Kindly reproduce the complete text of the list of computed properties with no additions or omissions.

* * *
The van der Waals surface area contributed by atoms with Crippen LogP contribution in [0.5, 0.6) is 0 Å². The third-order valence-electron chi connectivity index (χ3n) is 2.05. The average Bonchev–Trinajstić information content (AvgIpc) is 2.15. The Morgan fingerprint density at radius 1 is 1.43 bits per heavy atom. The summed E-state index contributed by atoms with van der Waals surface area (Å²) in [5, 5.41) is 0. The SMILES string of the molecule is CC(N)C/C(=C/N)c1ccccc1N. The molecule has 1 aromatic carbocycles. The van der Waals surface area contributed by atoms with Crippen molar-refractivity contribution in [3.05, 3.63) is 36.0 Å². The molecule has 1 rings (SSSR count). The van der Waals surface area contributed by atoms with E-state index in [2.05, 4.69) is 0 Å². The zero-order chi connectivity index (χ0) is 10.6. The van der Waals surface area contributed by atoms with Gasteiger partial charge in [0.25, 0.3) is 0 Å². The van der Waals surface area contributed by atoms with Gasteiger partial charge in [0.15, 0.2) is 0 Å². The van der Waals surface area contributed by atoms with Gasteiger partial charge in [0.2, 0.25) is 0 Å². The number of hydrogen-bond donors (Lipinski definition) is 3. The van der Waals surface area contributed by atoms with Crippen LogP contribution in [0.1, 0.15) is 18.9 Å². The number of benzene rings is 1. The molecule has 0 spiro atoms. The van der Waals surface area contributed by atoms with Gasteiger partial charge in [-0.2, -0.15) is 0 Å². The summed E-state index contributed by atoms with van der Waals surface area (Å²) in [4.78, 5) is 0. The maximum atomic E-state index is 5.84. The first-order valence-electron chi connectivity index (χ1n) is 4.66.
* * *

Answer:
The van der Waals surface area contributed by atoms with Crippen LogP contribution in [0.5, 0.6) is 0 Å². The third-order valence-electron chi connectivity index (χ3n) is 2.05. The average Bonchev–Trinajstić information content (AvgIpc) is 2.15. The Morgan fingerprint density at radius 1 is 1.43 bits per heavy atom. The summed E-state index contributed by atoms with van der Waals surface area (Å²) in [5, 5.41) is 0. The SMILES string of the molecule is CC(N)C/C(=C/N)c1ccccc1N. The molecule has 1 aromatic carbocycles. The van der Waals surface area contributed by atoms with Crippen molar-refractivity contribution in [3.05, 3.63) is 36.0 Å². The molecule has 1 rings (SSSR count). The van der Waals surface area contributed by atoms with E-state index in [2.05, 4.69) is 0 Å². The zero-order chi connectivity index (χ0) is 10.6. The van der Waals surface area contributed by atoms with Gasteiger partial charge in [0.25, 0.3) is 0 Å². The van der Waals surface area contributed by atoms with Gasteiger partial charge in [0.15, 0.2) is 0 Å². The van der Waals surface area contributed by atoms with Gasteiger partial charge in [0.2, 0.25) is 0 Å². The number of hydrogen-bond donors (Lipinski definition) is 3. The van der Waals surface area contributed by atoms with Crippen LogP contribution in [0.1, 0.15) is 18.9 Å². The number of benzene rings is 1. The molecule has 0 spiro atoms. The van der Waals surface area contributed by atoms with Gasteiger partial charge in [-0.2, -0.15) is 0 Å². The summed E-state index contributed by atoms with van der Waals surface area (Å²) in [4.78, 5) is 0. The maximum atomic E-state index is 5.84. The first-order valence-electron chi connectivity index (χ1n) is 4.66.